First, cool down the almond flour cookies on their baking sheet for about 10 minutes. Then, slide a spatula under each cookie and transfer to a cooling rack to fully cool down.
This is up to you, but honestly butter cookies and chocolate is heaven and highly recommended. In order to make a crispy thick sugar-free chocolate shell on half of your butter cookies you need two ingredients:
- Sugar-free chocolate chips – you can use semi-sweet or dark chocolate chips or even sugar-free white chocolate chips
- Coconut oil
Melt both ingredients in the microwave, in a microwave-safe bowl in 30-second bursts, stirring between each.
When the chocolate is fully melted and the cookies are cool down to room temperature you are ready to decorate them.
Hold one cookie on one side and dip the opposite side into the melted chocolate. Hold the cookie above the bowl of melted chocolate for a few seconds to give the chocolate time to run back to the bowl.
Next, place each dipped cookie onto a plate covered with lightly oiled parchment paper.
Pop the plate in the fridge for 1 hour to set the chocolate shell hard – or 10 minutes in the freezer for faster cookie decoration.
If you fancy some more festive decoration on top of your butter cookies, you can add some of the keto-friendly options below:
- A pinch of salt
- Desiccated coconut
- Crunched peanuts
- A drizzle of melted white chocolate
- Keto sprinkles
- Sliced almonds
These butter cookies are perfect to make ahead during the holiday season and store up to 1 week in the fridge. I recommend storing cookies in an airtight container to keep the texture and flavor intact.
You can also freeze the cookie or the unbaked cookie dough. Thaw the cookies at room temperature the day before serving or, for cookie dough, thaw in the fridge.
More Keto Cookie Recipes
I love creating keto Christmas cookie recipes to share with family and friends and below are my favorite low-carb Christmas cookie recipes for you to try:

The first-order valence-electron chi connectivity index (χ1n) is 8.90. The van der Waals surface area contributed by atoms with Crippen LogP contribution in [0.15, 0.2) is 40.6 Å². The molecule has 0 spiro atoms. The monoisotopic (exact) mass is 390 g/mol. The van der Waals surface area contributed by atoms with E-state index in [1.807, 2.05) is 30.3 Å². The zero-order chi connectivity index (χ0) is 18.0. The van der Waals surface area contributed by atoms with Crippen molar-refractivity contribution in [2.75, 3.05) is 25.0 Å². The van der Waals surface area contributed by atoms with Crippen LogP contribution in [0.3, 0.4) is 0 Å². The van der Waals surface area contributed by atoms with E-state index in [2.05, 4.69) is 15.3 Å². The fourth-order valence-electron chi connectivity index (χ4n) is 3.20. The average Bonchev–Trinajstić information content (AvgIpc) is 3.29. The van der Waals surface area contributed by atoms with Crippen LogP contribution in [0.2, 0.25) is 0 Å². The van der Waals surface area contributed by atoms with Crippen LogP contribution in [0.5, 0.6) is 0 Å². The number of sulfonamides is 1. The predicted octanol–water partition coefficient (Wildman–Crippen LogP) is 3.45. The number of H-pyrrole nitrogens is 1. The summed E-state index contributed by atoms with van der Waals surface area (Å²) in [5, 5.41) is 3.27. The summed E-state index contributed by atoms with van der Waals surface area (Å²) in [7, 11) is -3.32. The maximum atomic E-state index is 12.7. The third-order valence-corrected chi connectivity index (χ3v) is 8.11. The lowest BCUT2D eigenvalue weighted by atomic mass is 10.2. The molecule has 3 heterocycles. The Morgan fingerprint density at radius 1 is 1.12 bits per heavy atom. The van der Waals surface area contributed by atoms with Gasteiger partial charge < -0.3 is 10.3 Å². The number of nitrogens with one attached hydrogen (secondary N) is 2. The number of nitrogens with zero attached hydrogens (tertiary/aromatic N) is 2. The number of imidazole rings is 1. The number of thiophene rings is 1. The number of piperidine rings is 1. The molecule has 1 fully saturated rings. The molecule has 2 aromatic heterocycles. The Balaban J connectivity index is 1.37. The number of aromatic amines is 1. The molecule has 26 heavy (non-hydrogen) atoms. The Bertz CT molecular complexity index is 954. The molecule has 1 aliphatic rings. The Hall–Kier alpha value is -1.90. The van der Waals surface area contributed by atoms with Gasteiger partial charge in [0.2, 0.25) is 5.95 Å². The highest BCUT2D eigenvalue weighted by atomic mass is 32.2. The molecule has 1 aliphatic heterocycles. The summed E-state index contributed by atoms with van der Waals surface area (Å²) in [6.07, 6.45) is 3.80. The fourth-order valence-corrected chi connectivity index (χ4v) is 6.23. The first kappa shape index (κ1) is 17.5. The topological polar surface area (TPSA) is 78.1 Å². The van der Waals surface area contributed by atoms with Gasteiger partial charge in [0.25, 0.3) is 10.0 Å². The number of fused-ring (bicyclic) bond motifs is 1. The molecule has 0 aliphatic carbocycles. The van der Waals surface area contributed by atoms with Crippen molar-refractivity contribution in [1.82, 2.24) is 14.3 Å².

Have you made these paleo butter cookies? Share a comment or review below to connect with me.
Keto Butter Cookies
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Posted In:Clean EatingGluten freeKetoPaleoVegetarianAlmond FlourButterEggBakingGluten-FreeGrain-FreeKetoLow-CarbPaleoVegetarianDessertSnackIntermediate5 IngredientsUnder 10 Minutes
The recipes, instructions, and articles on this website should not be taken or used as medical advice. You must consult with your doctor before starting on a keto or low-carb diet. The nutritional data provided on Sweetashoney is to be used as indicative only. The nutrition data is calculated using WP Recipe Maker. Net Carbs is calculated by removing the fiber and some sweeteners from the total Carbohydrates. As an example, a recipe with 10 grams of Carbs per 100 grams that contains 3 grams of erythritol and 5 grams of fiber will have a net carbs content of 2 grams. Some sweeteners are excluded because they are not metabolized. You should always calculate the nutritional data yourself instead of relying on Sweetashoney's data. Sweetashoney and its recipes and articles are not intended to cure, prevent, diagnose, or treat any disease. Sweetashoney cannot be liable for adverse reactions or any other outcome resulting from the use of recipes or advice found on the Website.